This is not a C++ library issue but a question of mathematical terminology. In mathematics, a norm can mean different things: What you call norm is the Euclidian norm, which is the distance to the origin. In C++ it's abs(). This naming convention has the advantage of being consistent for complex and for real numbers (the origin in the latter case being ...


34

It depends on the language, on the compiler, on whether you are using integers or floating point numbers, and so on. For floating point number, most implementations use the IEEE 754 standard, where division by 0 is well defined. 0 / 0 gives a well defined result of NaN (not-a-number), and x / 0 for x ≠ 0 gives either +Infinity or -Infinity, depending on ...


26

Because switching to integers doesn't solve anything. The problem with floats isn't that they have inaccuracies, it's that half the people using them don't pay any attention to what's going on. Those same people aren't going to pay proper attention to the units they are using when they use an integer, and a different set of screw ups will happen. Repeat ...


25

Mathematical operations are often very performance-sensitive. Therefore, we will want to use static methods that can be fully resolved (and optimizied, or inlined) at compile time. Some languages do not offer any mechanism to specify statically dispatched methods. Furthermore, the object model of many languages has considerable memory overhead that is ...


25

I like your question as it potentially covers many ideas. On the whole, I suspect the answer is it depends, probably on the types involved and the possible range of values in your specific case. My initial instinct is to reflect on the style, ie. your new version is less clear to the reader of your code. I imagine I would have to think for a second or two (...


25

Christophe's post, whilst fully correct, does not actually answer the question why the terms look like they do. To give you definite answer for the reasons, you would have to ask someone from the C++ standard committee, but let me make an "educated guess": There was already a function name std::abs in use for the euclidean norm for float and double values,...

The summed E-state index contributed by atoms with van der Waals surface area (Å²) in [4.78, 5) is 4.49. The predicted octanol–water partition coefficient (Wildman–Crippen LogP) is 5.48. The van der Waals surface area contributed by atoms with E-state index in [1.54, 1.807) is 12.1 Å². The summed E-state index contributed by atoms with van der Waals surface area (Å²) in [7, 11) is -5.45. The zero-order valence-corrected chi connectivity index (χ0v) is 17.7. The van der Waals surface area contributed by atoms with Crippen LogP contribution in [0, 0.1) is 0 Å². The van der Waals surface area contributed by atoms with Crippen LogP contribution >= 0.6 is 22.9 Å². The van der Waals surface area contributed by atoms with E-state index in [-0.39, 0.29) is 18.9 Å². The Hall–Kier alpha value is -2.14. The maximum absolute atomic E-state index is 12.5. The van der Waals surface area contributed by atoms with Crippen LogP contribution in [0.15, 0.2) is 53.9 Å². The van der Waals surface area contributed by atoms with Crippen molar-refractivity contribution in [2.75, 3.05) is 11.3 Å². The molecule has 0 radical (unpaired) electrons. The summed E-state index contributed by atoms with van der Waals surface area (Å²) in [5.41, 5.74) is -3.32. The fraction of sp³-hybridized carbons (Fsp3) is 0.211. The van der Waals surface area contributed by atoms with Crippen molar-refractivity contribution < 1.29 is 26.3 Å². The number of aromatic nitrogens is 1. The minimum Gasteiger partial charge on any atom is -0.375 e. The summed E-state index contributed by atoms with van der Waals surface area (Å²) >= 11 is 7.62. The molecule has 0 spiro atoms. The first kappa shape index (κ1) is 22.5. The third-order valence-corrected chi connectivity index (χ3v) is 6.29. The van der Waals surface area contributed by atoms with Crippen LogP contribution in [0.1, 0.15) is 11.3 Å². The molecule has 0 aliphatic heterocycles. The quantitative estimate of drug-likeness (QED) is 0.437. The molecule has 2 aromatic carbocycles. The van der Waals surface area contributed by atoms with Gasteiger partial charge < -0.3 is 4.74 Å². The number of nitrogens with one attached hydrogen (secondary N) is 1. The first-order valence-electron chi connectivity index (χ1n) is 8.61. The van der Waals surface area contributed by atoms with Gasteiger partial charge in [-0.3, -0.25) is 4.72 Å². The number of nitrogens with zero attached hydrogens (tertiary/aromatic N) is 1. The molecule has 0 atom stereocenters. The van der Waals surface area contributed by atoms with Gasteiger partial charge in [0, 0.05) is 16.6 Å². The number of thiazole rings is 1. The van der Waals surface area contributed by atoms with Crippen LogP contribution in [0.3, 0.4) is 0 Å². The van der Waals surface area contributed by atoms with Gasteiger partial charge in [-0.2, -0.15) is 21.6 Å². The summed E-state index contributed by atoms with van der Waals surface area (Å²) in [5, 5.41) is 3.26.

23

No. I'd probably call that premature optimization, in a broad sense, regardless of whether you're optimizing for performance, as the phrase generally refers to, or anything else that can be optimized, such as edge-count, lines of code, or even more broadly, things like "design." Implementing that sort of optimization as a standard operating procedure puts ...


22

This multiplication algorithm does not replace multiplication with addition. Instead, it splits the multiplication into a number of smaller multiplications that are easier for humans to understand. Humans (unlike computers) deal well with patterns and symbols, less so with large numbers (where “large“ means “multiple digits”). 321 × 254 × | 2E2 + 5E1 + ...


21

Physical characteristics of the universe (like the number of atoms in it) are not useful to determine the boundaries of number sizes, because useful calculations exist using numbers having wider ranges. Floating point numbers are a tradeoff between accuracy and range. They deliberately give up some accuracy to achieve greater range.


21